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Uinta County budget sees 17 percent cut

Posted: Friday, Jul 19th, 2013




EVANSTON ó Itís budget season, as the fiscal year ends for counties, cities and businesses, and Uinta County is no exception. The county is taking a big hit, however, as it plans to cut 17 percent from departmental budgets for the 2013-2014 fiscal year.

Cuts to funding for the county have been looming for a number of years now, as more federal programs are defunded, and severance taxes have declined from the energy sector of the state economy. Property taxes have fallen due to major reductions in mineral tax values, and health insurance expenses for county employees continue to rise, as well. Less federal funds to states means less money to counties.

The Payment In Lieu of Taxes program, or PILT, which funneled millions of dollars into state coffers, has been eliminated, but was given a one-year extension by a rider on a major transportation bill earlier this year. The last payment from that program is due to Uinta County in June 2014 and, unless another extension is passed by the U.S. Congress, or the program is reinstated, millions of dollars going annually into the countyís general fund will disappear.

The mineral tax values on property, generated through property taxes, decreased $1.4 million, while severance taxes from energy exploration and development have plummeted. Healthcare premiums for the county health insurance program have increased by about 5 percent in the last year, and are expected to continue to rise.

In a public hearing July 15, the Uinta County fiscal year 2014 budget was presented. Total general fund expenditures in the 2014 budget total $15,210,648; the budget for 2013 was $15,738,786. The disparity in those numbers is expected to continue to grow in coming years, while costs to operate the county continue to rise.

The budget priorities listed for this fiscal year included providing all funding for services required by state and local statutes; downsizing of staff to accommodate loss of revenue; changing the county health insurance plan to make it self-funded; and to provide funding for a veterans service officer.

What all these budgetary problems translate to for local citizens is higher costs for various fees and services, such as recently-implemented statewide 10 cents per gallon gasoline tax hike.

The Uinta County Library system, as reported recently in the Herald, had its new materials acquisition budget completely eliminated, and administrators are now turning to the public for donations in order to bring new titles to the facilities. The move was made to avoid a reduction in additional services or additional staff layoffs.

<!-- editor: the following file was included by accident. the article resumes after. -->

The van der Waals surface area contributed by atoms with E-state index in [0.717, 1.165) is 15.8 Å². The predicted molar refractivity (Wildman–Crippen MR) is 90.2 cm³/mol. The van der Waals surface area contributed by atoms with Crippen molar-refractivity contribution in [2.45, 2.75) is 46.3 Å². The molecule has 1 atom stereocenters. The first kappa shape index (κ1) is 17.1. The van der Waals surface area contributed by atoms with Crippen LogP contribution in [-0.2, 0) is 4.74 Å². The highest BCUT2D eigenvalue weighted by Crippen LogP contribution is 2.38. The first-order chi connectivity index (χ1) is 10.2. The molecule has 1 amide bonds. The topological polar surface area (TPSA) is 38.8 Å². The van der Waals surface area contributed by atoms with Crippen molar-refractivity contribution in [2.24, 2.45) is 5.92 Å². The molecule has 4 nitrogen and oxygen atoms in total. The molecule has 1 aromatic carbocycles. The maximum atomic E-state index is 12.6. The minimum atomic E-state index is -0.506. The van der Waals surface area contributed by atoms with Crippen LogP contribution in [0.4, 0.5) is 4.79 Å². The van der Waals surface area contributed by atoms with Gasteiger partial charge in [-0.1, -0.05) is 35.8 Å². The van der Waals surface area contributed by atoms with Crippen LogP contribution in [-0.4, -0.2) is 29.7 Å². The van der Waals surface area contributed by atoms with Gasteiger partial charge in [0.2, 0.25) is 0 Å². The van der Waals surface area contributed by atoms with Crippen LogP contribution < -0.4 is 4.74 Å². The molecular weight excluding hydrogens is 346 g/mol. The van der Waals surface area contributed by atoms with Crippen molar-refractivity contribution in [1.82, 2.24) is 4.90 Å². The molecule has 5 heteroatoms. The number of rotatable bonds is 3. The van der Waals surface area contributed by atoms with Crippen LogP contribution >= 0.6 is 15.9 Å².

Road and bridge repair will also be affected by the reductions. The budget for Road and Bridge West for 2013 was $1,726,093, while the budget for 2014 has fallen to $1,044,765. Road and Bridge East saw a slight increase from $1,546,514 to $1,646,821, but there are far too many roads in poor condition at this time, and the increase will not be enough to repair many of these, according to county officials.

There are no funds available for new road construction, either, and with rising costs for materials, the increase will barely allow for maintenance of existing roads.

Budget planners also cut $20,000 from the Uinta County Department of Human Services, which was advised to seek additional funding from other sources. Jim Hissong, Joint Powers Board director, stated during the July 15 meeting the budget his department had completed for the 2014 fiscal year would have to be reexamined and adjusted due to the cuts.

The Uinta County Rural Fire District showed a loss of operating funds, as well. The actual revenue for the fire department budget in 2013 was $1,193,101 while the estimated revenue for the 2014 fiscal year was $1,068,578. Total expenses for the 2013 fiscal year totaled $2,677,061 while the estimated expenses for 2014 are $2,671,888.

One of the major causes of the budget problems stems from the district valuation, which dropped by about $100 million. The Joint Powers Board will have to operate on a bare-bones budget during the coming fiscal year and, unless valuation across the county increases for some unforeseen reason, future funds for the county are likely to continue to fall.

Copies of the official Uinta County Fiscal Year 2014 budget are available from the Uinta County Clerk at 225 Ninth Street in Evanston.











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